The Zone of Interest

This film is set in the house and grounds of the Commandant of Auschwitz, during World War Two. Though the house sits right alongside the camp we never see the horrors inside Auschwitz, but we become increasingly aware of them through the sounds we hear and the activities of the officer and his family. It’s a stark and searing film, and one which sets us thinking about the way terrible things can happen while normal life goes on. We’re reminded of the phrase by Hannah Arendt – when she spoke of ‘the banality of evil’.

The film is shot like a documentary, the director Jonathan Glazer did not want to add any artificial lighting or use the usual techniques to add any cinematic style, instead he placed cameras around the house and garden to simply catch the nature of life there. However, there are two scenes where the look is very different, shot at night with a thermal imaging camera, monochrome scenes of a girl quietly hiding apples on work sites near the camp, food for the starving, left around so it might be found during the day. This part of the film came about after the director met Alexandria, then aged 90, who was part of the Polish resistance and at age 12 had left apples for the prisoners. Glazer described this as a simple, almost holy act of leaving food. A point of light in this dark account.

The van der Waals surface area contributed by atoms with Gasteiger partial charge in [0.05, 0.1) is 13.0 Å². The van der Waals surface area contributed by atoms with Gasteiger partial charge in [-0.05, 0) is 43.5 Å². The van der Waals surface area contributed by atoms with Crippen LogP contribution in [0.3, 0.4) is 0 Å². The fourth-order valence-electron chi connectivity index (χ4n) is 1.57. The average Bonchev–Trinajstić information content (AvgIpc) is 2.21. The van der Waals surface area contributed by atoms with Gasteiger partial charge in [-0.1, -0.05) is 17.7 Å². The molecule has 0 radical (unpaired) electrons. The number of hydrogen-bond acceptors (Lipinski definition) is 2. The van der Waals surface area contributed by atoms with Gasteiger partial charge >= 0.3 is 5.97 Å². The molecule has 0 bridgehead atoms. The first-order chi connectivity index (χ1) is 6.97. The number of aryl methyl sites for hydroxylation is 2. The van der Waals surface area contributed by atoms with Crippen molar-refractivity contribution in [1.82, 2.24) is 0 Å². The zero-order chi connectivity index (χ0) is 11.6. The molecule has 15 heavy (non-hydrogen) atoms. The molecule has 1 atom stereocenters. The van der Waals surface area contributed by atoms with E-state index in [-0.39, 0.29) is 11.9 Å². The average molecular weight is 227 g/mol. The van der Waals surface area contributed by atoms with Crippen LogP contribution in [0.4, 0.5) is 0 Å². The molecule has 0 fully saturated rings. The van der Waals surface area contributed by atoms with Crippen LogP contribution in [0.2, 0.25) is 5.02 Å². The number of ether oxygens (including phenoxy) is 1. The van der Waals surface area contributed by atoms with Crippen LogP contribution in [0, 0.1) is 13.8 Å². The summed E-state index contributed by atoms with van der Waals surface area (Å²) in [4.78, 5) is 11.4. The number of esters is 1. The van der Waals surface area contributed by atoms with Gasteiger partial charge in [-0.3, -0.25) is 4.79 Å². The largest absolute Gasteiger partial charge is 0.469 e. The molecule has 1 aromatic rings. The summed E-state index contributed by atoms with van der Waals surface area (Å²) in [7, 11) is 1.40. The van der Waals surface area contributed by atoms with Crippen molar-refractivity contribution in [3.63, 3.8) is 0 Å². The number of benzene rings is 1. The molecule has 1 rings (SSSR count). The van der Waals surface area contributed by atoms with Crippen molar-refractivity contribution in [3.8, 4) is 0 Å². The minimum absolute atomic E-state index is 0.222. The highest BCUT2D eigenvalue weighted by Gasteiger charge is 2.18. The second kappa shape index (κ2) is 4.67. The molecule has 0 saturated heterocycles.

In Psalm 84 verses 5-7 in the message Bible, the writer describes how our lives can become roads that God travels, winding through lonesome valleys and discovering springs of water. May our lives be like this, channels for God’s grace and kindness, offering signs of hope, small and large, in world where too often the outlook can be very dark.

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